The names and some facts were disguised to protect the privacy of this couple. Robert and Linda, both unhappy in their respective marriages, got to know each other because their professional lives overlapped. As time elapsed, they began to talk to each other more and more and developed a friendly relationship. After both were divorced, their relationship flourished into a full-fledged romance and continued for a few years during which time they planned for a life together and marriage. Both were very much in love and convinced that they had found their true partner for life.
What Happens to the Romantic Love?
Romantic Love Goes First
(1) In virtually all situations, romantic love reaches a peak early in the relationship and declines as other feelings take over including commitment and real love. In the best of cases, true love remains after the romantic love is gone and remains the basis of the relationship.
What Happens to True Love?
True Love Has Its Limits Too
(2) However, although true love is stronger, it can be whittled away and not be strong enough to save a deteriorating marriage. One wife told me "I still love him but I have put up with too much and refuse to put up with anymore. " Her love was not strong enough to endure the negative behavior that she has sustained all these years. She claimed to still love him but it wasn't enough to sustain the relationship; she wanted to leave him.
What do all of these scenarios have in common? All of these marriages began in an initial blaze of romance and later true love. Over time, the romance evaporated, and the true love faded. What little true love or caring remained was not enough to sustain the relationship. Immature, selfish, and inconsiderate behaviors can wear away even true love and ruin a relationship.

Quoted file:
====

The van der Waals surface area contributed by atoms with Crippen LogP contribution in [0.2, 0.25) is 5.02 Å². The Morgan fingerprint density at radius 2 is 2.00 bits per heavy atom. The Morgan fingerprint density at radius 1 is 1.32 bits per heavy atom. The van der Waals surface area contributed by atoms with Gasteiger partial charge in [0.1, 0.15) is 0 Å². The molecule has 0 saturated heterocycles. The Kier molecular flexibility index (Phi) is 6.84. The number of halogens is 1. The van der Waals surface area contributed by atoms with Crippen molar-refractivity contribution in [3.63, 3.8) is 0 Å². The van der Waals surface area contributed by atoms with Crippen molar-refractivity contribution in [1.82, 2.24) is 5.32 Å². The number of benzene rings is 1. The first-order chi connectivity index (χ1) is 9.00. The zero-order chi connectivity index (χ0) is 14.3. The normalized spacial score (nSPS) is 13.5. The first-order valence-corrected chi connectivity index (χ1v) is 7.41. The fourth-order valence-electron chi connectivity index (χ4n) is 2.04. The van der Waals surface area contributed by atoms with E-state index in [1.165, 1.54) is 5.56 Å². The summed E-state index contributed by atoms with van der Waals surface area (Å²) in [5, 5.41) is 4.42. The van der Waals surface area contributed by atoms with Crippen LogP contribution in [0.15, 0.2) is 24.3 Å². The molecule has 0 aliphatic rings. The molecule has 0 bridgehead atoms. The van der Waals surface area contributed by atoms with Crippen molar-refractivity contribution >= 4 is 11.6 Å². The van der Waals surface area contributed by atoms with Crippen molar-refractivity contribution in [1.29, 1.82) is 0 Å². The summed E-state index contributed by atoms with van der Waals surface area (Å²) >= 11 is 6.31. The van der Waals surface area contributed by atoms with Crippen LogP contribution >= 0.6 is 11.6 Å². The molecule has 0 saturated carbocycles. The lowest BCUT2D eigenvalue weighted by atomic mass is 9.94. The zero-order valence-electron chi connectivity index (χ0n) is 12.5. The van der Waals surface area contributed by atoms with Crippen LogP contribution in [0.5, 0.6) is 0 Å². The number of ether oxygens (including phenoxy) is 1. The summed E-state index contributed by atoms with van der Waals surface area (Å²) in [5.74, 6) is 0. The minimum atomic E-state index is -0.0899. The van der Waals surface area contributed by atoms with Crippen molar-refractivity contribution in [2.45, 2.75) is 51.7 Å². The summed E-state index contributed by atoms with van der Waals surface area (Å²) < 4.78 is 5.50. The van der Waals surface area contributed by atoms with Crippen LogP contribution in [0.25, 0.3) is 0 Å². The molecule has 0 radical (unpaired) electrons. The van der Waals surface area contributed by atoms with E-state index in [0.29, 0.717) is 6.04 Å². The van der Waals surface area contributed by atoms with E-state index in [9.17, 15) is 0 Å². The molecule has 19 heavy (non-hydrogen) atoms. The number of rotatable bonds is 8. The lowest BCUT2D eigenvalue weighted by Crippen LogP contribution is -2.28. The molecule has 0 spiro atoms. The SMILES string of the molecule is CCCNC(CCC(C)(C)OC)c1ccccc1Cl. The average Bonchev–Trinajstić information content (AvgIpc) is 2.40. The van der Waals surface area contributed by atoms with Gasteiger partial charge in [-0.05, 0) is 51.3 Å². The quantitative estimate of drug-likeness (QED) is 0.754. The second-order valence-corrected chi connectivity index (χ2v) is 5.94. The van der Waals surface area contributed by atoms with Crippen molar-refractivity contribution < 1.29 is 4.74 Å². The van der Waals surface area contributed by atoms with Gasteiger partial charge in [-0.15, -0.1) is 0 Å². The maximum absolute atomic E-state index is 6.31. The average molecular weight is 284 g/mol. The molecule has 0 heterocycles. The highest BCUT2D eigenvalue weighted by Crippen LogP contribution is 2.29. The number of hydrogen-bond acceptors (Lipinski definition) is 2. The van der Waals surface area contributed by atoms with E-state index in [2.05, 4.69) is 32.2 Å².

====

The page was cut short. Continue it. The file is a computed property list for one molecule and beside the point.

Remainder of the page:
What Is The Case For Love?
And now, let's open the subject for discussion. On the one hand, even if we accept that romantic love may be instrumental in beginning a relationship, but it is ephemeral and not enough to maintain a relationship, can we accept that it is nevertheless a crucial ingredient for marital happiness? Or perhaps, it isn't. In fact, let's go further. Admittedly, romantic love greatly enhances a relationship but is it a necessary ingredient for a sustained happy marital relationship?
And what about the role of non-romantic love? Will it stay put in spite of lack of reciprocity and in the face of selfishness etc, and will it continue indefinitely to overcome continuous negative behavior from the object of this love?
What role do the different types of love play in the permanency of a marital relationship? What role have these two different types of love played in your relationship? What role does they play today?
Now, it would be valuable for you to discuss these questions with your partner and come up with your own formulations. Assuming that romantic or real love is an important ingredient in your relationship, what other crucial or necessary ingredients does your relationship require? Does the love go both ways? Discussions of this nature will force you and your partner to explore your respective philosophies and clarify your needs and value system. Hopefully, self-discovery, and the sharing that will take place, will result in greater mutual understanding and more bonding.
So, is there a case for love? I think so. But admittedly romantic love fades and even true love does not conquer all; it will not sustain a relationship under all challenges. On the other hand, love can be a powerfully motivating force to initiate a committed relationship, and an incentive to do everything you can to explore it, remedy it, nurture it, and preserve it.
END OF ARTICLE II. "Love Conquers All?"